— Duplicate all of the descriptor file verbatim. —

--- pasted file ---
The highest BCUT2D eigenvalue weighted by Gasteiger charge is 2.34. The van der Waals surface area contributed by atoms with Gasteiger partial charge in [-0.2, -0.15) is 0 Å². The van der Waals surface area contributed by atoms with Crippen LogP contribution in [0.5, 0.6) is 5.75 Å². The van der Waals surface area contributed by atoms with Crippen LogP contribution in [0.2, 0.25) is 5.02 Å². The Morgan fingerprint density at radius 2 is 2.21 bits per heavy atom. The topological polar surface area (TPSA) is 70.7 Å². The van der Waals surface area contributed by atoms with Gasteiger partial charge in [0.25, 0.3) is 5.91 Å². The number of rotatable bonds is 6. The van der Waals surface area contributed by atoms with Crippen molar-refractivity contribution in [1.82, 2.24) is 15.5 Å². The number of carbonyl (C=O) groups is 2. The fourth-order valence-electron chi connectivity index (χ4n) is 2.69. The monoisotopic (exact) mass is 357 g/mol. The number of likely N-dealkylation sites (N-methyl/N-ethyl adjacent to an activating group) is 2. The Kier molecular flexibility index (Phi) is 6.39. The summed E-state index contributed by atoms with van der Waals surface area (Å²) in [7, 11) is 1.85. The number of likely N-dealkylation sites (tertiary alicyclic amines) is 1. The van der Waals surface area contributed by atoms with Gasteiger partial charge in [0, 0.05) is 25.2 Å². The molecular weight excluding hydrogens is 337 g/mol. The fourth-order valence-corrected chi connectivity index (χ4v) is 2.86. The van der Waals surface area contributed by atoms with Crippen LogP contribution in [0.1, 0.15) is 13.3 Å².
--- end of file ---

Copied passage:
The highest BCUT2D eigenvalue weighted by Gasteiger charge is 2.34. The van der Waals surface area contributed by atoms with Gasteiger partial charge in [-0.2, -0.15) is 0 Å². The van der Waals surface area contributed by atoms with Crippen LogP contribution in [0.5, 0.6) is 5.75 Å². The van der Waals surface area contributed by atoms with Crippen LogP contribution in [0.2, 0.25) is 5.02 Å². The Morgan fingerprint density at radius 2 is 2.21 bits per heavy atom. The topological polar surface area (TPSA) is 70.7 Å². The van der Waals surface area contributed by atoms with Gasteiger partial charge in [0.25, 0.3) is 5.91 Å². The number of rotatable bonds is 6. The van der Waals surface area contributed by atoms with Crippen molar-refractivity contribution in [1.82, 2.24) is 15.5 Å². The number of carbonyl (C=O) groups is 2. The fourth-order valence-electron chi connectivity index (χ4n) is 2.69. The monoisotopic (exact) mass is 357 g/mol. The number of likely N-dealkylation sites (N-methyl/N-ethyl adjacent to an activating group) is 2. The Kier molecular flexibility index (Phi) is 6.39. The summed E-state index contributed by atoms with van der Waals surface area (Å²) in [7, 11) is 1.85. The number of likely N-dealkylation sites (tertiary alicyclic amines) is 1. The van der Waals surface area contributed by atoms with Gasteiger partial charge in [0, 0.05) is 25.2 Å². The molecular weight excluding hydrogens is 337 g/mol. The fourth-order valence-corrected chi connectivity index (χ4v) is 2.86. The van der Waals surface area contributed by atoms with Crippen LogP contribution in [0.1, 0.15) is 13.3 Å².